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[uh-dopt] /əˈdɒpt/
verb (used with object)
to choose or take as one's own; make one's own by selection or assent:
to adopt a nickname.
to take and rear (the child of other parents) as one's own child, specifically by a formal legal act.
to take or receive into any kind of new relationship:
to adopt a person as a protégé.
to select as a basic or required textbook or series of textbooks in a course.
to vote to accept:
The House adopted the report.
to accept or act in accordance with (a plan, principle, etc.).
Verb phrases
adopt out, to place (a child) for adoption:
The institution may keep a child or adopt it out.
Origin of adopt
1490-1500; (< Middle French adopter) < Latin adoptāre, equivalent to ad- ad- + optāre to opt
Related forms
adopter, noun
nonadopter, noun
preadopt, verb (used with object)
quasi-adopt, verb (used with object)
quasi-adopted, adjective
readopt, verb (used with object)
unadopted, adjective
well-adopted, adjective
Can be confused
adapt, adept, adopt.
adopted, adoptive. Unabridged
Based on the Random House Dictionary, © Random House, Inc. 2015.
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Examples from the Web for adopted
Contemporary Examples
Historical Examples
  • The first lawyer, you know, was a waif that was adopted by a tortoise and a fox.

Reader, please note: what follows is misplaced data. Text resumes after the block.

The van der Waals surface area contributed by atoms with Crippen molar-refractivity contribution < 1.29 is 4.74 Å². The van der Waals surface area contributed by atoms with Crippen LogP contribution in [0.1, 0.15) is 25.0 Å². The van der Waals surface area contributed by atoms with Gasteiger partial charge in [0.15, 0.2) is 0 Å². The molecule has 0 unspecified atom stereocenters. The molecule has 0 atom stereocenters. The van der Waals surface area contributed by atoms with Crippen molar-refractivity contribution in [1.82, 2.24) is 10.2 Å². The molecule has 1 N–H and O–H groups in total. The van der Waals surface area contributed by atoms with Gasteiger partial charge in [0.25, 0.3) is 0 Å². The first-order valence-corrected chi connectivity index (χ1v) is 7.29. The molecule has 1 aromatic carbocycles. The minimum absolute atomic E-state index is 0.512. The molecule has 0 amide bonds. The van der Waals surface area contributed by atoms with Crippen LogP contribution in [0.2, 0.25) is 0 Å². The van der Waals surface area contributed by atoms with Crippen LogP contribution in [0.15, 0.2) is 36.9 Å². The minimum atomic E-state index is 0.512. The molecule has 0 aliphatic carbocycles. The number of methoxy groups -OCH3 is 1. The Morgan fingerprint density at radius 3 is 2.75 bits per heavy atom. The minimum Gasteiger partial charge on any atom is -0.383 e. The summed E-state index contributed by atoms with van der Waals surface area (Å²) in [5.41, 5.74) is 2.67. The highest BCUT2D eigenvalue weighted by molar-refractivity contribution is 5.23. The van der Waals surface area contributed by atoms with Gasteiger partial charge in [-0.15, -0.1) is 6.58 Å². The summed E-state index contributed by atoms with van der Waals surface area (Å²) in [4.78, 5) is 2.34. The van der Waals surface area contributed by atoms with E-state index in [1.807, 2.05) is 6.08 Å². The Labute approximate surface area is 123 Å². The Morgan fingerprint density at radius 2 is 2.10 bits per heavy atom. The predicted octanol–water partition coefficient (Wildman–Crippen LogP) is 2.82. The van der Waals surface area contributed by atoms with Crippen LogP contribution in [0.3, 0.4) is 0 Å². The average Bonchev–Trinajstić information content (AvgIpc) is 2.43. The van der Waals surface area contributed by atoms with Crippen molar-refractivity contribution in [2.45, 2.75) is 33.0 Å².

Memoirs of a Midget Walter de la Mare
  • "Some slaves have been publicly registered as adopted children," said Eudora.

    Philothea Lydia Maria Child
  • Why he adopted this course it is impossible to do more than conjecture.

  • During that ten days, and later, he adopted a systematic plan of work.

    Way of the Lawless Max Brand
  • I saw then that he had adopted as his motto: Evil, be thou my good!

    Ivory Apes and Peacocks James Huneker
British Dictionary definitions for adopted


having been adopted: an adopted child Compare adoptive


verb (transitive)
(law) to bring (a person) into a specific relationship, esp to take (another's child) as one's own child
to choose and follow (a plan, technique, etc)
to take over (an idea, etc) as if it were one's own
to take on; assume: to adopt a title
to accept (a report, etc)
Derived Forms
adoptee, noun
adopter, noun
adoption, noun
Word Origin
C16: from Latin adoptāre to choose for oneself, from optāre to choose
Collins English Dictionary - Complete & Unabridged 2012 Digital Edition
© William Collins Sons & Co. Ltd. 1979, 1986 © HarperCollins
Publishers 1998, 2000, 2003, 2005, 2006, 2007, 2009, 2012
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Word Origin and History for adopted



c.1500, a back-formation from adoption or else from Middle French adopter or directly from Latin adoptare "take by choice, choose for oneself, select, choose" (especially a child). Originally in English also of friends, fathers, citizens, etc. Sense of "to legally take as one's own child" and that of "to embrace, espouse" a practice, method, etc. are from c.1600. Related: Adopted; adopting.

Online Etymology Dictionary, © 2010 Douglas Harper
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